A Test of Wills
Last weekend, Ben Bernanke took an unprecedented gamble for a sitting Fed Chairman: he granted a long-form interview to 60 Minutes, America's most watched news program. There can be no doubt that the interview came about as the result of a coordinated strategy between the Obama Administration and the Federal Reserve. But was the decision to offer the public a rare look at the inner workings of the central bank an act of resolution or desperation?
In the interview, Bernanke stressed the importance of political will to end the current crisis. No doubt Bernanke himself hoped that his candor alone would serve as a representation of that will. But talk is cheap. We all agree that reform must be undertaken, but to what end? Nothing in his discussion with 60 Minutes gave any indication that Bernanke was ready, or willing, to grapple with the real problems that underlie our economy.
While the need to "cut wasteful government spending" has become a mantra of every political campaign for the last four decades, Washington has embarked on the largest expansion of government in our history. If Bernanke were hinting at a generational change that would reverse this sad record, now would indeed be the time to sell it to America. But what if all he meant to do was sell the same 'change' that Mr. Obama served to us during the campaign? This "change" has revealed itself to be no more the same failed policies of the prior administration - only more aggressive and more dangerous. For example, Obama's latest stimulus package had some 8,000 earmarks-the very pork that Obama vowed in his campaign to stop. Breaking this system of unlimited spending would indeed require political will of epic proportions, but Mr. Bernanke has not addressed this issue in the slightest.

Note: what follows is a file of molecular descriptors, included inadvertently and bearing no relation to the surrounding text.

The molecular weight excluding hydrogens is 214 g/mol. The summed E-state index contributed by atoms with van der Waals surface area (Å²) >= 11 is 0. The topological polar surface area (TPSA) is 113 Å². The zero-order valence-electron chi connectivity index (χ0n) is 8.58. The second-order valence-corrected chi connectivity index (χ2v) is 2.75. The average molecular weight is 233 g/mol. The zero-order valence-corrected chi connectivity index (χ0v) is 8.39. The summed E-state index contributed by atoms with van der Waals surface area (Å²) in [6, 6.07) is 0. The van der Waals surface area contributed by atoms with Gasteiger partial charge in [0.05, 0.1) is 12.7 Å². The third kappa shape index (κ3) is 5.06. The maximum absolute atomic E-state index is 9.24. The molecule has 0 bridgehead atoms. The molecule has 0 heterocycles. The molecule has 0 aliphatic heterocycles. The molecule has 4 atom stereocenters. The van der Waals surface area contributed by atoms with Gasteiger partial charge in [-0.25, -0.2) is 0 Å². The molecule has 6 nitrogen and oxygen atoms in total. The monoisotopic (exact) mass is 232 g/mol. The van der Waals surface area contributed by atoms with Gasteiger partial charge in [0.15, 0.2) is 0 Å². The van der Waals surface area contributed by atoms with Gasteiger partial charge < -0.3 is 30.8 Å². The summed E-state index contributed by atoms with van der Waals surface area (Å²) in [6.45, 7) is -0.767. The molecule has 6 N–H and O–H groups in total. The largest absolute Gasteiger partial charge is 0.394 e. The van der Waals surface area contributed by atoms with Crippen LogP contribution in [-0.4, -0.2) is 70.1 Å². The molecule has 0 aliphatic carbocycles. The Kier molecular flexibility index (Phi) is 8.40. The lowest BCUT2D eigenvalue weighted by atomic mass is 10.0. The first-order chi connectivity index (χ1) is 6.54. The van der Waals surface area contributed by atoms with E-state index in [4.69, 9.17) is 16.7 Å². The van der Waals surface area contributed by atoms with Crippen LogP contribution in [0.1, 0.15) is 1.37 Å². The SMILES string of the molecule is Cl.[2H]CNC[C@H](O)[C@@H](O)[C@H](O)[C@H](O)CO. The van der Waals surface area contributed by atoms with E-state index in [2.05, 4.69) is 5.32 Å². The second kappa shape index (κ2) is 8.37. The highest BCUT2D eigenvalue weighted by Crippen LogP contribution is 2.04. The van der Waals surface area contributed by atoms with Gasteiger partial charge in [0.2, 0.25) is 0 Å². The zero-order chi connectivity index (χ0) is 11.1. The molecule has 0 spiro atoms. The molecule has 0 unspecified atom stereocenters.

For decades, massive Government spending was not financed through fiscally sound means such taxes or government reserves but merely by the issuance of debt. In 2000, the published U.S. Treasury debt was a staggering $5 trillion. Today, it is approaching three times that number. If non-public debts and IOU's are included, the national debt amounts to some $55 trillion!
In recent months alone, hundreds of billions of dollars of have been allocated by Congress for a short-term "rescue" of the financial system. This all must be to set the stage for deeper reforms, right? Wrong. Instead, massive amounts were spent to bail out counterparties of AIG, such as Goldman Sachs, at par, rather than allowing them to pay for their recklessness. As if that were not enough, it is now emerging that tens of billions of the taxpayer funds were used to give bonuses to the very bandits who gambled away much of America's financial future.
So far, the Government has given no indication that it will claw back these ill-gotten gains. On the contrary, the Administration has hidden behind a strict legal interpretation of the bonus agreements. Only this past Monday, under great grassroots pressure, did the Administration announce that they would even begin to resist the $165 million in AIG bonuses. This is how much political will it takes to resist AIG, in which the government has a controlling interest. How much would it take to achieve fundamental reform?
Did Ben Bernanke even have reform on his mind when he spoke, or was he hinting at something far more sinister? Perhaps he simply meant that the political class will need the fortitude to steamroll these policies over the American people despite the people sounding alarms about the price tag.
The Fed Chairman has access to prime information from many quarters and often well in advance of publication. Indeed, some information he receives is likely never published. Furthermore, Ben Bernanke is a student of the Great Crash. As such, Bernanke must be well aware of the true threat that the current severe recession is morphing rapidly into a worldwide depression, possibly worse that 1929-1934. As such, it could threaten the vital international supply chains of major U.S corporate giants. What kind of political will could overcome their short-term pressures to serve the general good? Obviously, the kind of will the Fed Chairman cannot muster.
The American public is now in a mood of mounting anger. They know this so-called stimulus amounts to generational robbery. So yes, political will is essential, not to convince the people they are wrong, but to acknowledge that they're right.
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